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The Kingston Whig-Standard features Samantha King

By Elliot Ferguson
The Kingston Whig-Standard

Most people have faced the decision at one time or another: the choice between two products — one marked with a pink ribbon.

Many consumers opt for the ribboned product, thinking a portion of the cost will be directed to breast cancer research.

It's been a wildly successful marketing campaign for hundreds of products and has raised millions of dollars.

But where does that money go?

"No one really knows and that is a problem," said Dr. Samantha King of the Queen's University school of kinesiology and health studies. "I've been working on it for over a decade and I don't even know."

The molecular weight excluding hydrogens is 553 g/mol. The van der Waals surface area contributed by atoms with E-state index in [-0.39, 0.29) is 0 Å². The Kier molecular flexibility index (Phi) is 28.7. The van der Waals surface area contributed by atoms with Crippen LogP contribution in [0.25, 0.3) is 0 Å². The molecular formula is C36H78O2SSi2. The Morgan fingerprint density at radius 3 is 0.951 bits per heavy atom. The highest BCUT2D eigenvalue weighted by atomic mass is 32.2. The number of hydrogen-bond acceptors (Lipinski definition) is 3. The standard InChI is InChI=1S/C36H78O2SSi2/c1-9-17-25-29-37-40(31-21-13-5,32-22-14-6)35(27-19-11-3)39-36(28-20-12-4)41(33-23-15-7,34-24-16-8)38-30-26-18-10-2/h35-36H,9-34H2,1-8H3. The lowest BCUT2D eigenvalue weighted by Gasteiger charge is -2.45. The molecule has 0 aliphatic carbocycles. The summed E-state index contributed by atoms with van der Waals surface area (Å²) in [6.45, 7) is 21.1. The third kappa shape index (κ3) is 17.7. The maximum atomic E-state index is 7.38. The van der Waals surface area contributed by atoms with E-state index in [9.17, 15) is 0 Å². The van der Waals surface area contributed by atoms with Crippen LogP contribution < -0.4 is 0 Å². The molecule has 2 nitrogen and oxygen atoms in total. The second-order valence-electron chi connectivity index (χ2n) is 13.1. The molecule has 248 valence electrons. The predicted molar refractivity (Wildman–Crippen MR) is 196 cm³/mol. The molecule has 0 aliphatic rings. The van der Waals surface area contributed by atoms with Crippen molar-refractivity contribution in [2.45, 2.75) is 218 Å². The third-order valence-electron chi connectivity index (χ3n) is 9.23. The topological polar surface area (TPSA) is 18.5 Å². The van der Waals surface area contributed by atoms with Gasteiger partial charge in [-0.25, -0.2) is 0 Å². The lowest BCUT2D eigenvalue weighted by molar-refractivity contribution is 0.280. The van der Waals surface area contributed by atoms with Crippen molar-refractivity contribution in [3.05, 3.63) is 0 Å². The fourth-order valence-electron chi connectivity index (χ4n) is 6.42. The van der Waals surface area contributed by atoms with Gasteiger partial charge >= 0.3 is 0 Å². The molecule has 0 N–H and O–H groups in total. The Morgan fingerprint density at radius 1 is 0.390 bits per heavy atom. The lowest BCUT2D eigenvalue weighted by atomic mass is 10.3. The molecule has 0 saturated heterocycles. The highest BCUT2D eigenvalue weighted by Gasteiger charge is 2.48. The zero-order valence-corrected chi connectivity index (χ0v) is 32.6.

King's 2006 book, Pink Ribbons Inc., examined the pink ribbon marketing campaign. The book has been turned into a $1.2-million National Film Board movie documentary set to premiere Sunday night at the Toronto International Film Festival.

The book and movie look critically at the commercialization of the pink ribbon campaign and ask why society is approaching the fight against cancer through shopping.

"I thought at some level it was a fad that would just fade away, but it didn't. It just kept growing and growing and growing," she said.

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